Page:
• The Dos and Don'ts of Dealing with Dementia

    by Caroline Ryther
    on Jun 25th, 2018

Knowing various facts and reading about dementia is one thing, but actually comprehending how to care for a loved one suffering from this disorder is something completely different. According to data from The Alzheimer's Association, 15 million Americans care for someone with dementia.

For most of those 15 million families and caregivers, dealing with dementia presents an uncharted territory and can be extremely challenging in more ways than one.

Understanding why people with dementia act the way they do can not only be difficult, but also incredibly frustrating, and you need to keep in mind at all times that their brain is going through changes they have no control over. A person with dementia can even become aggressive and violent, but it’s up to you to learn how to manage their actions as calmly as possible and protect yourself.

In order to make this learning period a bit less stressful for you, we have put together a list of dos and don’ts that should help you become more familiar with how you should deal with a loved one suffering from this devastating condition.

Prepare for an Inevitable Change in Your Relationship

As their health deteriorates, your loved one is going to become a different person, someone who won’t recognize you in some moments and who, in turn, you won’t recognize either.

Do accept the fact that the relationship you have with this person is going to change over time and that you can’t affect it in any way.

Don’t distance yourself from the person in question and convince yourself that his relationship can’t be fulfilling and meaningful. You might have some trouble adjusting, but you will still be able to enjoy the time you spend with them.

Know That They Might Be Aggressive Towards You

Like we already mentioned above, people suffering from dementia experience a great deal of emotions—from anger and confusion, to paranoia, fear, and sadness. These emotions often lead to aggressive and sometimes event violent actions on their behalf.

Do remain calm if and when they display aggressive behavior. Try to understand what’s making them feel the way they’re feeling and then do your best to shift their focus to something else, and de-escalate the situation.

Don’t be contradictory or engage in an argument. Remember that their aggressive behavior is not deliberate and that what they need from you the most in those moments is understanding.

Be Ready to Subtly Help Them Even When They Don’t Want You to

A lot of dementia patients refuse help with their daily tasks, claiming that they can easily do them on their own. They do this out of pride, fear, or simply a wish to remain in control as much as they can, but sometimes you will need to step in anyway and assist them.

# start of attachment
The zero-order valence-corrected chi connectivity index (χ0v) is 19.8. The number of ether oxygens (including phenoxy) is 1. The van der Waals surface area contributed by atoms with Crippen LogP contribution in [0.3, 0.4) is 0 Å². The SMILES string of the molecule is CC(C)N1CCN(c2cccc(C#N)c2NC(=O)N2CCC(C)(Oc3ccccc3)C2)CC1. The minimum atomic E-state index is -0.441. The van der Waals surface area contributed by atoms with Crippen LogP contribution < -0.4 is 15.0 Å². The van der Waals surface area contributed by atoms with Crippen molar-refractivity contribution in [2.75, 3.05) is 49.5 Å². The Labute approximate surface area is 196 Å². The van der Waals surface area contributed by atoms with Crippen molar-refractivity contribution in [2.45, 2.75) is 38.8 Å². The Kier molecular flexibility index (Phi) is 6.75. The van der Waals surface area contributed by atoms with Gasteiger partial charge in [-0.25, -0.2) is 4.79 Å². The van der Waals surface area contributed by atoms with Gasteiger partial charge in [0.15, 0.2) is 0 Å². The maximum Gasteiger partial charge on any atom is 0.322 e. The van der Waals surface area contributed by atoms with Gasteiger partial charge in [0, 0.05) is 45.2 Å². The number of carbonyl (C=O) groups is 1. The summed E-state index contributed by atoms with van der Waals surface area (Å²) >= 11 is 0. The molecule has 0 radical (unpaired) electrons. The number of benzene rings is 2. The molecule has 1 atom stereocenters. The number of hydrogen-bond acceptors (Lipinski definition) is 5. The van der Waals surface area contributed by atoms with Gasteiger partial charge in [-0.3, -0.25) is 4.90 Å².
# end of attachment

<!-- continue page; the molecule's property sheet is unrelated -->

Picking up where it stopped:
Do ask if they need help in a subtle, kind way. Offer to help them finish the task more quickly and guide them through the process until they are done.

Don’t focus on their incompetence or blame them for not succeeding to complete the task. This will only embarrass and agitate them, and put them on the defensive. Make sure not to bombard them with numerous tasks at once, as well—try breaking them into smaller activities instead.

Treat Them with Respect No Matter How You Feel

It’s easy to forget ourselves when the going gets tough and start treating our loved ones poorly—even if they are completely healthy. When it comes to people with dementia, it’s more important than anything to be respectful towards them, because their self-worth is already low.

Do use your loved one’s name when speaking to and about them, respect their privacy, and include them in conversations. Make sure that your tone of voice, facial expressions, and physical touch all convey your feelings of affection.

Don’t brush their feelings aside, or scold and criticize them. Try to avoid invading their privacy as much as you can, because this way you will gain their trust and they will notice that you care about how they feel.

Don’t Forget to Take Care of Yourself at All Times

Providing care for people with various disorders and diseases can get really tiresome, really fast. If you want to be there for them and help as much as you can, then you need to learn how to take care of yourself, as well.

Do take some time off, if needed, to rest and recuperate. Ask another family member or a friend to give you a helping hand, even for a couple of hours, if you start feeling the strain of taking care of a patient with dementia. Make sure to sleep well, eat right, and exercise.

Don’t skip out on your own appointments because you’re taking care of someone and don’t let the stress eat you out. If you find yourself experiencing symptoms of severe stress or anxiety, be sure to go to your doctor immediately.


Does your loved one or someone you know suffer from dementia? Dr. Best and his team have been working with cognitive impairment patients for years now, and have successfully treated them with hyperbaric oxygen treatments and etanercept injections.

 

Schedule your consultation today:

Phone: 847-306-8938

Email: pm@mind.md

 

Author Caroline Ryther

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